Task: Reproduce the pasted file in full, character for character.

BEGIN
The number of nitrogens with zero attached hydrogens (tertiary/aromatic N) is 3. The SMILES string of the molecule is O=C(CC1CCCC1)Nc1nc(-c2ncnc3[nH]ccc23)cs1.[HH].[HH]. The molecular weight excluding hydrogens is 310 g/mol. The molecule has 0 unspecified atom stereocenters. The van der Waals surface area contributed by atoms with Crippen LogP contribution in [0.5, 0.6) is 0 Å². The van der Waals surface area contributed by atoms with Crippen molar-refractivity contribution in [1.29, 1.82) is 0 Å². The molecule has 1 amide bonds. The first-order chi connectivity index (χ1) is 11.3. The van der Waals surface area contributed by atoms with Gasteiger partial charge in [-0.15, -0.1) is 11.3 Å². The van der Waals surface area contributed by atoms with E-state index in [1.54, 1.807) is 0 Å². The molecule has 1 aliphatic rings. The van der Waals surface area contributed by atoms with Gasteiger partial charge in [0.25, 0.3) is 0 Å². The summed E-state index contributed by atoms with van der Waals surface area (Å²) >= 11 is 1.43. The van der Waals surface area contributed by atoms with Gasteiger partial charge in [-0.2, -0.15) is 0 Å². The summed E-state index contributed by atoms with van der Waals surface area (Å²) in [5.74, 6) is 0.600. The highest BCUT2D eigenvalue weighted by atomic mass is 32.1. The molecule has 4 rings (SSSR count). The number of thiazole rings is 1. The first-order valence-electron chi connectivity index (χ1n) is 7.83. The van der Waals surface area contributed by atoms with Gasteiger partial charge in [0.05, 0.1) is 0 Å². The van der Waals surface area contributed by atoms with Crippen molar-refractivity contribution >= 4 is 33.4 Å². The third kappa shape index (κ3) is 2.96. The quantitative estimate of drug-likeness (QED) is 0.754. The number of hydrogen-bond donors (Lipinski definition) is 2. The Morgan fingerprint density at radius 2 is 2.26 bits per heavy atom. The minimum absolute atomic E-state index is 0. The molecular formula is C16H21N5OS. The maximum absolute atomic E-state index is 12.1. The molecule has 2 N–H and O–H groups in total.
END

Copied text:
The number of nitrogens with zero attached hydrogens (tertiary/aromatic N) is 3. The SMILES string of the molecule is O=C(CC1CCCC1)Nc1nc(-c2ncnc3[nH]ccc23)cs1.[HH].[HH]. The molecular weight excluding hydrogens is 310 g/mol. The molecule has 0 unspecified atom stereocenters. The van der Waals surface area contributed by atoms with Crippen LogP contribution in [0.5, 0.6) is 0 Å². The van der Waals surface area contributed by atoms with Crippen molar-refractivity contribution in [1.29, 1.82) is 0 Å². The molecule has 1 amide bonds. The first-order chi connectivity index (χ1) is 11.3. The van der Waals surface area contributed by atoms with Gasteiger partial charge in [-0.15, -0.1) is 11.3 Å². The van der Waals surface area contributed by atoms with E-state index in [1.54, 1.807) is 0 Å². The molecule has 1 aliphatic rings. The van der Waals surface area contributed by atoms with Gasteiger partial charge in [0.25, 0.3) is 0 Å². The summed E-state index contributed by atoms with van der Waals surface area (Å²) >= 11 is 1.43. The van der Waals surface area contributed by atoms with Gasteiger partial charge in [-0.2, -0.15) is 0 Å². The summed E-state index contributed by atoms with van der Waals surface area (Å²) in [5.74, 6) is 0.600. The highest BCUT2D eigenvalue weighted by atomic mass is 32.1. The molecule has 4 rings (SSSR count). The number of thiazole rings is 1. The first-order valence-electron chi connectivity index (χ1n) is 7.83. The van der Waals surface area contributed by atoms with Gasteiger partial charge in [0.05, 0.1) is 0 Å². The van der Waals surface area contributed by atoms with Crippen molar-refractivity contribution >= 4 is 33.4 Å². The third kappa shape index (κ3) is 2.96. The quantitative estimate of drug-likeness (QED) is 0.754. The number of hydrogen-bond donors (Lipinski definition) is 2. The Morgan fingerprint density at radius 2 is 2.26 bits per heavy atom. The minimum absolute atomic E-state index is 0. The molecular formula is C16H21N5OS. The maximum absolute atomic E-state index is 12.1. The molecule has 2 N–H and O–H groups in total.